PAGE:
I think we have had enough of dreams, and should step down to earth, and watch the real objects around. I happen to see plants in the grounds of Nuri, our home. Among many plants are pots and pots of a kind, according Makcik, called aloe vera. It sounds exotic enough and I dare not argue with her, not within my area of expertise. But I am certain there must be scientific names which may sound even more exotic.
on the edge of low brick walls and
even on the floor of our verandah.
I presume it all started with one pot many, many years ago. The one plant must have 'beranak', multiplied. (Incidentally I read in the paper that the new edition of Dewan Bahasa Malay dictionary, which is already a kind of English 'rojak', will have many foreign words, enriching the Bahasa Melayu - so it seems. I dare not laugh. If now we are wrestling with poor standard of English in Malaysian schools, we will soon have poor standard of Malay, a kind of ‘global’ Bahasa Melayu, no longer bearing any resemblance to, or traces of the celebrated Wilkinson’s or Pendita Zaaba’s. To reciprocate, I expect the Oxford or Cambridge dictionaries will also adopt many Malay words of 'taraf antara bangsa', like 'beranak' or 'beranuck' , the way they have done with Malay 'amok' , also spelt 'amuck' - I suppose depending on whether it was spoken by Irish or Scottish English inn those colonial days.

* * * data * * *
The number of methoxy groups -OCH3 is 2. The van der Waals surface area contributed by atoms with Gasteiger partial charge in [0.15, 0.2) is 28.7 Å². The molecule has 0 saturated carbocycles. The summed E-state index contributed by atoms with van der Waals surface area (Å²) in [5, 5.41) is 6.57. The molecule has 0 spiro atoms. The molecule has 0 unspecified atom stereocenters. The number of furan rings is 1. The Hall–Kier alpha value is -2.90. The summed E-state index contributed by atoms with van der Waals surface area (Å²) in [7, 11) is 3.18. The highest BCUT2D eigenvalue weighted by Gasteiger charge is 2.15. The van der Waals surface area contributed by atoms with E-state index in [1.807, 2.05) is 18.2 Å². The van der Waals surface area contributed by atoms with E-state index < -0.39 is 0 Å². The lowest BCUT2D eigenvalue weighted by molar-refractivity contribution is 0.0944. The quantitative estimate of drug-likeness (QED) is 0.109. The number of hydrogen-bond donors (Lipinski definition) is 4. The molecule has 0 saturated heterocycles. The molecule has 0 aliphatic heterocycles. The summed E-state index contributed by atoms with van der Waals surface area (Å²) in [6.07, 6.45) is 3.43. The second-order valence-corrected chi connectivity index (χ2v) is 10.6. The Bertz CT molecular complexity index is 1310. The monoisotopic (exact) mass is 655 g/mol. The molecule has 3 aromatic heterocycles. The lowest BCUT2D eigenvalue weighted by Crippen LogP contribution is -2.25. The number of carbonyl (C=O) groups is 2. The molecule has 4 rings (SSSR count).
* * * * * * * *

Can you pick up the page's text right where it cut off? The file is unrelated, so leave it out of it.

Now, let's get back to Makcik's aloe vera. I would like my learned visitors, who are expert on plants (the like of my respected Tuan Temuk), to tell me two things:
a) Can aloe vera be turned into an edible dish instead of just a decoration?
b ) Does aloe Vera have flowers?
I do not ask a third question which concerns uses of aloe vera for its medicinal value as I have noticed a kind of cream in tubes bearing the word 'Aloe ...'. It may even be something to enhance the beauty of old and wrinkled skin. But please tell me about it anyway. At my age I need all the tips to remain beautifully wrinkled and ‘kuat’ ( the latter to run the tuition classes, mind you) - to be in English dictionaries as 'kowhat' or 'quact'.
Till I hear from you, I rest my case.
Selamat berpuasa and Selamat Hari Raya, including my friend Sintaitai.
Berkhidmat kerana Tuhan untuk kemanusiaan.